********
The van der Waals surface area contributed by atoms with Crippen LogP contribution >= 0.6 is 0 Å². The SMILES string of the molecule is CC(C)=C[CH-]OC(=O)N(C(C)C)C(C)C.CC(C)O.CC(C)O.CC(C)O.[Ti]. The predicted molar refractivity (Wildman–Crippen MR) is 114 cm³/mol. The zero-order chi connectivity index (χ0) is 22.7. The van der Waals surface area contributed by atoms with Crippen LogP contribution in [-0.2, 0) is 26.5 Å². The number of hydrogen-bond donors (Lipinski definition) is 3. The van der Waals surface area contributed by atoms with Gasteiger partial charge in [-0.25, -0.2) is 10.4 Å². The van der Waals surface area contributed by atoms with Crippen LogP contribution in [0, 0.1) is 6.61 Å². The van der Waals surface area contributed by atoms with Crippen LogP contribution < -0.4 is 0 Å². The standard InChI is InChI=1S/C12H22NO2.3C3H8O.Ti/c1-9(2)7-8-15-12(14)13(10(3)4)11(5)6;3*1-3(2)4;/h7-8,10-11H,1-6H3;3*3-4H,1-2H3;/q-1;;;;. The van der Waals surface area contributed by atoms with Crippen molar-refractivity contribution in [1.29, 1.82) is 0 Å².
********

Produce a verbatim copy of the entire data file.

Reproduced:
The van der Waals surface area contributed by atoms with Crippen LogP contribution >= 0.6 is 0 Å². The SMILES string of the molecule is CC(C)=C[CH-]OC(=O)N(C(C)C)C(C)C.CC(C)O.CC(C)O.CC(C)O.[Ti]. The predicted molar refractivity (Wildman–Crippen MR) is 114 cm³/mol. The zero-order chi connectivity index (χ0) is 22.7. The van der Waals surface area contributed by atoms with Crippen LogP contribution in [-0.2, 0) is 26.5 Å². The number of hydrogen-bond donors (Lipinski definition) is 3. The van der Waals surface area contributed by atoms with Gasteiger partial charge in [-0.25, -0.2) is 10.4 Å². The van der Waals surface area contributed by atoms with Crippen LogP contribution in [0, 0.1) is 6.61 Å². The van der Waals surface area contributed by atoms with Crippen LogP contribution < -0.4 is 0 Å². The standard InChI is InChI=1S/C12H22NO2.3C3H8O.Ti/c1-9(2)7-8-15-12(14)13(10(3)4)11(5)6;3*1-3(2)4;/h7-8,10-11H,1-6H3;3*3-4H,1-2H3;/q-1;;;;. The van der Waals surface area contributed by atoms with Crippen molar-refractivity contribution in [1.29, 1.82) is 0 Å².